5 Things That Screw Up an Antelope Stalk

When you watch the first video below, successfully stalking a rutting antelope with a decoy looks easy. However, what that clip doesn’t show is the previous attempts that resulted in utter failure. The likely pitfalls that will spoil an antelope stalk are sometimes not so apparent, but through trial and error we can at least try to overcome them.

 


Whistleblowing Does

When an antelope buck is surrounded by a bunch of does, getting close becomes infinitely harder. There are simply too many eyeballs to fool. Your goal is to successfully stalk between the herd buck and his harem without being busted. This may take some patience and practice.

 



In the clip above, the terrain was not suited to monitor the antelope herd. But if you can get to a good vantage point, observe the buck’s behavior as you come up with a plan. Is the dominant buck chasing inferiors away? Is he trying to keep the does together?

A bowhunter’s best opportunity to get into position will be when the buck temporarily leaves the does. If he travels out of sight, get your bow and decoy ready, then set up on the path you assume he will walk back on.

Swirling Winds

It’s a myth that you only have to beat an antelope’s eyes. While they may not use their noses like a deer or elk, the whole herd will be gone in a flash if they smell you. Keep the wind in your face when stalking. That’s a given, but winds swirl in goat country. Practicing methodical scent control with the proper clothing and scent-killing sprays may momentarily confuse a buck rather than send him into alarm if the wind hits your back. Sometimes all you need is a short window to make a good shot.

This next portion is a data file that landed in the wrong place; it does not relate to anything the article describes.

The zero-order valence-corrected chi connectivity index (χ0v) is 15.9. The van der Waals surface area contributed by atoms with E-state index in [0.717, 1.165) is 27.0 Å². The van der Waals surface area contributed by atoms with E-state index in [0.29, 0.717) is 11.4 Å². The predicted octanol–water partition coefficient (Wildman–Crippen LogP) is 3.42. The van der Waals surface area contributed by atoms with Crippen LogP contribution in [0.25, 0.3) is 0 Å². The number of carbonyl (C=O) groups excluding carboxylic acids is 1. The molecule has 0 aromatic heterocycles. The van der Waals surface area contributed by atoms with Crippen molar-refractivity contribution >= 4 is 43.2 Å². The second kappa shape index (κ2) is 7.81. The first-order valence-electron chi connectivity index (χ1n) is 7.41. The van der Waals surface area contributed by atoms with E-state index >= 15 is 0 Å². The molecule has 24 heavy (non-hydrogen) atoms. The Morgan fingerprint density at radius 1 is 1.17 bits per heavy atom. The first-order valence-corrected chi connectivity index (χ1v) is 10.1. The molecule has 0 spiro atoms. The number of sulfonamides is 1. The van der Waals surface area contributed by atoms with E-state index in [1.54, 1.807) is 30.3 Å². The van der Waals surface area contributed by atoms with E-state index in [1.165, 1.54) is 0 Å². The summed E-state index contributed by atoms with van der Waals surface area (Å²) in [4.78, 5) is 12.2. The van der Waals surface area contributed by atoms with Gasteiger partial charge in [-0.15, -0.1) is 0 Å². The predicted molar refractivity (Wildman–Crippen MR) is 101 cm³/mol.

No Cover

Sometimes there’s just no way to sneak in close when the landscape is so open. The Big Red Moo Cow decoy serves as a fantastic piece of cover to get close if you are hunting near cattle. That said, don’t force a stalk if there’s no chance. You are better off moving to greener pastures for another opportunity.

Using the Wrong Decoy

Hindsight is 20/20, but we bet if Montana Decoy founder Jerry McPherson had that stalk (in the video above) to do over, he would opt to use a doe decoy. As luck would have it, the doe decoy was in the truck. The rule-of-thumb is to use a buck decoy on a dominant herd buck and a doe decoy on satellite bucks. Our decoys are so packable and light, there’s no reason not to have one with you at all times.

Flashing the Decoy at the Wrong Time

We’ve seen our antelope decoys draw bucks from over 400 yards away. However, try to get within 100 yards to bring out the dominant traits in an old buck. Also, make sure you’re ready to take a shot. Nock an arrow, range any landmarks so you can choose the right pin and then flash the decoy. When a buck is barreling your way at 55 mph, you’ll be glad you did.

There are a lot of obstacles and challenges to overcome during an antelope hunt. Realistically, you will fail more than you succeed. When you do everything right and get one into bow range, the frustration is replaced by sheer excitement.


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